The folks at the Dallas Children’s Theater came up with a pretty neato-torpedo contest for kids this summer. I love this contest because not only were kids encouraged to explore limitless creativity, but more importantly, the resulting creativity was put into action. Here’s the scoop: The DCT invited students from kindergarten through 12th grade to design costumes for bees, butterflies and birds to appear in its upcoming production of Pinkalicious: The Musical. As it turns out, there are more than a few little Edith Head’s out there just waiting to be discovered (Edith Head was a famous costume designer for those of you too young to know what the heck I’m talking about). Impressive designs flooded the DCT’s offices and picking just one winner out of the 43 entries was VERY tough for Education Director Nancy Schaeffer and Costume Designer Lyle Huchton. The winner was announced at a ceremony Friday that included pink flamingos, pink cupcakes, pink lemonade and Pinkalicious herself. Lily Forbes, a 5th-grader at Hockaday, was the grand-prize winner. Her winning design was selected not only for its uniqueness and consistency in style, but also because her costumes would allow the actors to move about the stage easily. Lily loves acting and designing, and she entered the contest because she, “thought it would be cool to see her designs come alive on stage”. Way to go, Lily!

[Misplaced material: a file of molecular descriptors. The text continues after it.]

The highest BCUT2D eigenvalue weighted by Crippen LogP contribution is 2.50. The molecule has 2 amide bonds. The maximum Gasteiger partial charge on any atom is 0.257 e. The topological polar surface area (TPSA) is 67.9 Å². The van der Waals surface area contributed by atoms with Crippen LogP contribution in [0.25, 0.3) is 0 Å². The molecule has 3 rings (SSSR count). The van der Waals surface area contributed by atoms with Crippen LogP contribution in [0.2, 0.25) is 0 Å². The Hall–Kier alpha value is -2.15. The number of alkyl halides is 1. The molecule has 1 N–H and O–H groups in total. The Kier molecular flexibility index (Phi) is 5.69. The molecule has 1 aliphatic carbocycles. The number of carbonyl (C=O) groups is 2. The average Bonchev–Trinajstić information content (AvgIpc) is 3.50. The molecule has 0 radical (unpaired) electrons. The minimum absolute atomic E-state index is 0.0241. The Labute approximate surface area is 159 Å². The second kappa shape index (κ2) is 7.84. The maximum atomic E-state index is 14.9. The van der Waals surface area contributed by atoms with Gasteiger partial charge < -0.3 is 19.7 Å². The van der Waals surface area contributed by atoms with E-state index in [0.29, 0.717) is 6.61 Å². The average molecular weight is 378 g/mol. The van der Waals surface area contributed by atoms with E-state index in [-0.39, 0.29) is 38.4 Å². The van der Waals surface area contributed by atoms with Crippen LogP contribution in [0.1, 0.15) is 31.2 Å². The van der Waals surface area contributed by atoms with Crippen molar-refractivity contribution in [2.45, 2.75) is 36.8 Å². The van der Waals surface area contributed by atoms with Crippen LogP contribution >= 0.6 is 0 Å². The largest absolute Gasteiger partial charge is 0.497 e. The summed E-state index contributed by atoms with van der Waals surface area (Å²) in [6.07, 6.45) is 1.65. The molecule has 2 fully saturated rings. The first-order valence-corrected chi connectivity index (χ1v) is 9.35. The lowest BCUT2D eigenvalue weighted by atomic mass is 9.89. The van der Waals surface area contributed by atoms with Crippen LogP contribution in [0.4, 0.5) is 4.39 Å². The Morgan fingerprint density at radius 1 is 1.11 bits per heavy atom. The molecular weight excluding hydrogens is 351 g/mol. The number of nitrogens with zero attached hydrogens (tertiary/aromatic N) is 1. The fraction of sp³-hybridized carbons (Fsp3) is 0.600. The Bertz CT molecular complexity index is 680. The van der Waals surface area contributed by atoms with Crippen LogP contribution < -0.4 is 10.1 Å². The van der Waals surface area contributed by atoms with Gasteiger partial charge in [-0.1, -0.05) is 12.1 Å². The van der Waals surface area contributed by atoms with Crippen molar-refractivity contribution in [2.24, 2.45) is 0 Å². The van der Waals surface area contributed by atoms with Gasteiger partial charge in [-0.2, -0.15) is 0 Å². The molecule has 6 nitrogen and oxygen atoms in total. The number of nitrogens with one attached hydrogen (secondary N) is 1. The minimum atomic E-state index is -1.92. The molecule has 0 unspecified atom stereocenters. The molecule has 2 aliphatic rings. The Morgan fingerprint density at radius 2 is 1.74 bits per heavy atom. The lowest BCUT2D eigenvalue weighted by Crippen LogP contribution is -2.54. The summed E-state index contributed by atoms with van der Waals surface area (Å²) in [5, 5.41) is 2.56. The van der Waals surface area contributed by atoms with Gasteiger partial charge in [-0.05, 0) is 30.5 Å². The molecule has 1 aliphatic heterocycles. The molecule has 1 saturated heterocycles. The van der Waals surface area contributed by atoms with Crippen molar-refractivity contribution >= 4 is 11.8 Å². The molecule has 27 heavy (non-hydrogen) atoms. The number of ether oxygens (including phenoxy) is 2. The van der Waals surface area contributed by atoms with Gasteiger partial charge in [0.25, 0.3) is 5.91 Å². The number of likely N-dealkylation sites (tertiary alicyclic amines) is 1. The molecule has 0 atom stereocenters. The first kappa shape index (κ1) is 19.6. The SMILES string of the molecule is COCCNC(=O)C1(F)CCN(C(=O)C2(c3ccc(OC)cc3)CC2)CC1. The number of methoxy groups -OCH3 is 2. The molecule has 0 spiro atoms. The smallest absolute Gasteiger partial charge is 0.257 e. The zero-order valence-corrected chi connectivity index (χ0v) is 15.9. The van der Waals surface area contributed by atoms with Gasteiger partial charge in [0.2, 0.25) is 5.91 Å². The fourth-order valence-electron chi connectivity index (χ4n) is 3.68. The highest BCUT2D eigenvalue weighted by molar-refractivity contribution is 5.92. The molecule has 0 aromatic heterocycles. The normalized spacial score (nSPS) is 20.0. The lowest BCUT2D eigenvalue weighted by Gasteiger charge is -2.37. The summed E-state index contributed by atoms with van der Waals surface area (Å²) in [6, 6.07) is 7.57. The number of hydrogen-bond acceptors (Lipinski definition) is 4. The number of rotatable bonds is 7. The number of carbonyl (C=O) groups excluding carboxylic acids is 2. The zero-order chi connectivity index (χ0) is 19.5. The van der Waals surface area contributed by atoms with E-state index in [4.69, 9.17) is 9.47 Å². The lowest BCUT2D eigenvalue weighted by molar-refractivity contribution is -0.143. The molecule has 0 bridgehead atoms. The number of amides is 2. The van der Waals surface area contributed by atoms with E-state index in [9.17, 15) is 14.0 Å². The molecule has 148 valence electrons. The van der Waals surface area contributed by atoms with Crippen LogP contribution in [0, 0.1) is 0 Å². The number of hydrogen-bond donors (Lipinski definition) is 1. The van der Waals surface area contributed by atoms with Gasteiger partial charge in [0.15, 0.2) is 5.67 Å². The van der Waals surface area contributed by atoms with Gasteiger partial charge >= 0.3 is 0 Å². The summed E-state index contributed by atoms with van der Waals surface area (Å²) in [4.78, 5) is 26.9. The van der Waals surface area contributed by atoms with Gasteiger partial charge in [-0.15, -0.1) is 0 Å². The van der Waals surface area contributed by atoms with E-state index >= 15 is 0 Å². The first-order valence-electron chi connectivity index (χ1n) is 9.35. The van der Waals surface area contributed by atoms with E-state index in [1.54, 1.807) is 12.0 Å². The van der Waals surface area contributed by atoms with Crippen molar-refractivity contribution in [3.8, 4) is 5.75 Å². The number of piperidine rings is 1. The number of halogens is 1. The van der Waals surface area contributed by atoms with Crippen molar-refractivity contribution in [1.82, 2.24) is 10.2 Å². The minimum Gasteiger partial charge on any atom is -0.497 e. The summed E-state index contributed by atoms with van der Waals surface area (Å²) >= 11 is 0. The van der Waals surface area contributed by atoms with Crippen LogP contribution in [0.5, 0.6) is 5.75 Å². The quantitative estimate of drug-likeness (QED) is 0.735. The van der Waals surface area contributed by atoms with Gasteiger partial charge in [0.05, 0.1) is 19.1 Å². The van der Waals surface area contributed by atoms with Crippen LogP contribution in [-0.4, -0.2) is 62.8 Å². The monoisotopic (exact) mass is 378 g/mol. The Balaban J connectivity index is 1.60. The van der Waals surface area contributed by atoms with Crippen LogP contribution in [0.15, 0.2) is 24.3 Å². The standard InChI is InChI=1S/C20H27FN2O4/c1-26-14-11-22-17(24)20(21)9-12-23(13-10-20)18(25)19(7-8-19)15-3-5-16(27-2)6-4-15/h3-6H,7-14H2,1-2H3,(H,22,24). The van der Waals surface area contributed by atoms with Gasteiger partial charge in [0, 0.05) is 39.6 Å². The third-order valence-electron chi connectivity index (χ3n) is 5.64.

In addition to Lily, seven others also received special recognition for their designs. I personally was blown away by 15-year-old Sam Knoll’s submission. She included swatches and color palettes for each of her unique characters. And if that wasn’t enough, she also included elaborate and colorful head dresses, wings and leggings in her design. Huchton singled out her talent and encouraged her to pursue a career in costume design. No doubt about it. This girl is going places!
Pinkalicious: The Musical opens DCT’s 29th season on Sep. 21 and runs through Oct. 21.
Therese Powell is an Art&Seek calendar coordinator and KERA-TV producer. She spends most of her free time seeking out adventures for her 7-year-old daughter, Rose. Clue us in to your ideas for quirky kid adventures by leaving a comment. Or e-mail Therese at [email protected]